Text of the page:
I’m wondering if anyone has done a sociological study on modern travel’s impact on people. Because surely this power we have– that of waking up in one place, city, state, even country, and, after a few quiet hours’ sitting, waiting, walking some, and claiming baggage– to find oneself in Another Place Entirely must have a Significant Impact on society.
It Must. And it must have a significant impact on persons– perceptions, understandings of space and time, distance, culture. We can’t go leaping about the earth’s surface, adjusting (or not) to time zone changes, climate changes and the like without it having Some Effect.
The difficulty, I think, in doing a study like this is that it would have to be (and here I exhibit, I’m sure, my dim understanding of sociological studies) a comparative kind of study, for which one would need a culture that doesn’t go leaping about the earth’s surface. But that would require time-travel: you’d have to go back in time to get someone like Pa Ingalls for a study like that, and I’m thinking that the sudden shock of time-travel on Pa’s system would sort of ruin him for your study. Maybe you could do a study like this with a contemporary, someone who doesn’t like to fly, or with someone who never goes on long car trips, or, say, an Amish person– but all of us live in a culture wherein this kind of thing Can and Does Happen, whether or not we all take part in it, so I don’t really think we can find a “clean sample,” if you know what I mean.
Maybe no one has done a study like this because it can be argued that a study of this kind isn’t merited. Maybe most people– maybe all of us– take this willy-nilly leap-frogging around in their stride. We all understand (to one extent or another) the modes of travel, the road and railway systems, the flight schedules that make such movement possible. We understand, too, the rotation of our planet and the rising and setting of the sun, the consequent changes in time zones and the differentials between time-in-transit and what-time-will-it-be-when-I-get-there. We all have our methods of dealing with travel and jet-lag and sleep deprivation and remembering (or forgetting) one’s toothbrush.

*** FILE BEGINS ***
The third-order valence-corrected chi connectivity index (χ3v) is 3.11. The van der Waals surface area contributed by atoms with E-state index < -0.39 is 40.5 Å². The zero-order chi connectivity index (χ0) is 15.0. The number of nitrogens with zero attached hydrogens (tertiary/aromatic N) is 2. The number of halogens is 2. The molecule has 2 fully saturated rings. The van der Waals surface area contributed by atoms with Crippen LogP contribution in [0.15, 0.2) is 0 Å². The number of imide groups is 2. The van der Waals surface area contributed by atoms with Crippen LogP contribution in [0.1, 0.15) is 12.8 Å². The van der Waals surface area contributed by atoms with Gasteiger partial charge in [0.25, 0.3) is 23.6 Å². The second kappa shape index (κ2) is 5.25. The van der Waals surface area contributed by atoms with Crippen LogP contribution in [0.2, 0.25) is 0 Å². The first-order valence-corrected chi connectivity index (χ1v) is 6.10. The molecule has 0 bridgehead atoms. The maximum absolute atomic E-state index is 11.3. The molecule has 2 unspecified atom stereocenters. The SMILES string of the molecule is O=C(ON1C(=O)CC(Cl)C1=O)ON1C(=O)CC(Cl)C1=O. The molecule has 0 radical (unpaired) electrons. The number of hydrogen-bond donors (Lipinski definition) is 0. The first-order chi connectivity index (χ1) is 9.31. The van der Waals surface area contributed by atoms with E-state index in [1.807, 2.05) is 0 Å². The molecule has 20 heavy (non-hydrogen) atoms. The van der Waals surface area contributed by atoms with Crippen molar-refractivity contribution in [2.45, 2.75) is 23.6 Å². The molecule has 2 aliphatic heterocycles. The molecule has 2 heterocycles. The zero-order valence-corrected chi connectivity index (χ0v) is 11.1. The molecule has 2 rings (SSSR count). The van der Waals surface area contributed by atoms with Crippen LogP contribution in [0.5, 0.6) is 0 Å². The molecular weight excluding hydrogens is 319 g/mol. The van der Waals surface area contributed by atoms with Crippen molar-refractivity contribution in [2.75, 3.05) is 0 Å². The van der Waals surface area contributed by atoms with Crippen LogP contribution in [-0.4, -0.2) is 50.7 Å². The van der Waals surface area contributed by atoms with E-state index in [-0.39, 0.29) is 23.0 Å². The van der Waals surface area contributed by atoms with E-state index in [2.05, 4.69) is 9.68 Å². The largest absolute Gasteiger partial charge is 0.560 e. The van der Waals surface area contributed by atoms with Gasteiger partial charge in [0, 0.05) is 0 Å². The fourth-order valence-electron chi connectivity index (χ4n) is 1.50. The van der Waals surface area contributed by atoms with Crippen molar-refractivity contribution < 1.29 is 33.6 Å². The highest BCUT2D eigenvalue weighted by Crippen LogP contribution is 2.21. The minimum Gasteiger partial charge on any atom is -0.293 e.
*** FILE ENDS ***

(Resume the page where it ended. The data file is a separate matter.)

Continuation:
So then why, I ask you, does it So Completely Throw Me? What is it about my not-so-very-extraordinary make-up that finds me reeling after only a weekend away? And it’s not just fatigue, so don’t try that. I mean, it was an exhausting weekend: we were at the airport at 5 a.m. on Friday and then again at 6 a.m. on Sunday, between which times we saw Almost My Entire family of origin plus two cousins and their wives and my Dearest Aunt and my first-cousin-once-removed-and-god-son Sebastian. Plus we attended a wedding (Hooray, Ben and Vickie!!!). Plus a rehearsal dinner (that was a Good Time). Plus we stayed up Way Too Late visiting with Emily and Janke because, really, can you blame us?
And in-between we (sometimes) tried to steal some sleep and we sat by the fire in my parent’s living room and we visited with our dear friends the Bramsons (my mother served breakfast for 19 people) and we went for a walk down to the beach, following the same path I’ve followed to the beach for the last thirty-two years of my life, the one I know so well (even in the winter) that I could follow it with my eyes closed.
(Have I mentioned that the water in Little Peconic Bay is even more blue in the winter than in the summer, and that the blond reeds at the water’s edge sway stiffly in the wind? The leaves of the oak trees, which have in some places fallen, scrape their way across the sand and are the color of rust, and the crabs have all gone away. And the wind that so often in the summer makes that roaring sound in the Collins’ trees is there in the winter still, pulling at the oak leaves that still cling to the branches, and all of it can make your heart ache with memories of the summer and at the same time for it to always look like this: your beach in winter, where the blond and the rust of winter makes the water look oh! so blue.)
And then, after All Of This, we are home again. And in no time at all– indeed, in just about the same amount of time it took to get there– I have found time to sweep our decks and rake all the leaves from our yard, to unpack the clothes and to (with Bill’s help) set up our Christmas tree. And in the amount of time we were away, I have already had a day and two nights here in Durham, and have taught my students for yet another day, and have even endured an overdue visit to WalMart.
The Daily consumes me. The residue of this recent and brief trip wasn’t even a glimmer in the rear-view mirror as I pulled away from the school parking lot this afternoon, fumbling for my phone even as I made the left-hand turn. But when I opened it, here was a surprise: a message from my cousin; he has sent me a photo, and I think it’s the one he told me about, the one he sent last week but that I didn’t get, of Sebastian playing in the snow.
Then I open the photo, and it takes me a minute: what’s this? Oh, there, you see? A little evidence on my cell-phone: it’s Bill and me and the children and Janke, standing there in the sand, only just– was it?– two days ago now. We are wearing our coats and our skin is colored amber from the light of a three o’clock sun. And there, in the background, is the Collins’ dock and the winter-blue water of the bay.